Morgan and Pytash contend that the teaching of reading and the teaching of literature overshadow the teaching of writing, and they argue that it is time, especially in the advent of the CCSS, to rebalance the focus in teacher preparation coursework and in K-12 language arts classrooms. They also point out that there is a need for further research in how PSTs learn and enact the teaching of writing, pointing out that the literature available on how inservice teachers learn and enact the teaching of writing through venues such as the National Writing Project do not address the same needs and concerns as PSTs and beginning teachers. They call for further, longitudinal, cross-institutional research studies that can explore what kinds of concepts and practices learned in methods coursework helps PSTs negotiate both their past experiences as student writers and their current school contexts as they teach writing to whole classes of students.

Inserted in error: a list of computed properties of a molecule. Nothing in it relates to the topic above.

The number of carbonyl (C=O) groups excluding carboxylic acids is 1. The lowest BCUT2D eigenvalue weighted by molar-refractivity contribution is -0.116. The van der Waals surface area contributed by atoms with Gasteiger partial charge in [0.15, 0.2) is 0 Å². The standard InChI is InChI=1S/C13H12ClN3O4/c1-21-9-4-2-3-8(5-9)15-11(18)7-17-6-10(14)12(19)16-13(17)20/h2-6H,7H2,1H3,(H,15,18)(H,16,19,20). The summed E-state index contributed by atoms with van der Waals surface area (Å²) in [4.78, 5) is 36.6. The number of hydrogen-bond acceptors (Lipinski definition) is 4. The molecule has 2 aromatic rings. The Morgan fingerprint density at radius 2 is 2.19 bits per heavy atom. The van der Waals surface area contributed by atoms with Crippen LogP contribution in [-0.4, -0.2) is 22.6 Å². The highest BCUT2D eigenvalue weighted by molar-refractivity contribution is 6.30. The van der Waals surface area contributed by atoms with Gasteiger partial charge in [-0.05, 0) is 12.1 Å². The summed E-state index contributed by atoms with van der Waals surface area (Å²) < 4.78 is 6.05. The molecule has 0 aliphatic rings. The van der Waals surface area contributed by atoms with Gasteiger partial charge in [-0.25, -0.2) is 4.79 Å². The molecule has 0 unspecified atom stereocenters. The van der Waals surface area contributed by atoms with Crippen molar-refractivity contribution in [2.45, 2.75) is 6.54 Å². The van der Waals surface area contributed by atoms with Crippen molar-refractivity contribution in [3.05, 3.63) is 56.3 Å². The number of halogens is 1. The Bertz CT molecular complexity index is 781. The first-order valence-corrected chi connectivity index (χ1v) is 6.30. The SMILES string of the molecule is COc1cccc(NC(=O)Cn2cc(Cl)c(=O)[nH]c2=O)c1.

Quotable Quotes

Goal of the research review: “To develop a coherent picture of the research concerning PSTs’ preparation to teach writing” (7)

“It is critical that PSTs enter the classroom, whether as student teachers or in their early careers, with strong theoretical and pedagogical knowledge for teaching writing” (7).

“Writing is a complex, nuanced, and layered activity. Teaching writing is even more so as teachers are challenged with making visible the in-the-head processes associated with writing, often to 30 students at a time, each with individual writing processes. To make instructionally sound decisions, teachers need to develop a conceptual framework that will guide their interactions with students. PSTs should be able to look to teacher education for that initial guidance” (33).

“Without writing methods coursework, the topic of writing is ‘sandwiched in’ the semester, with often just a few class periods devoted to teaching writing and the rest devoted to teaching reading. This provides PSTs with, at best, surface understandings of and experiences with teaching writing” (30).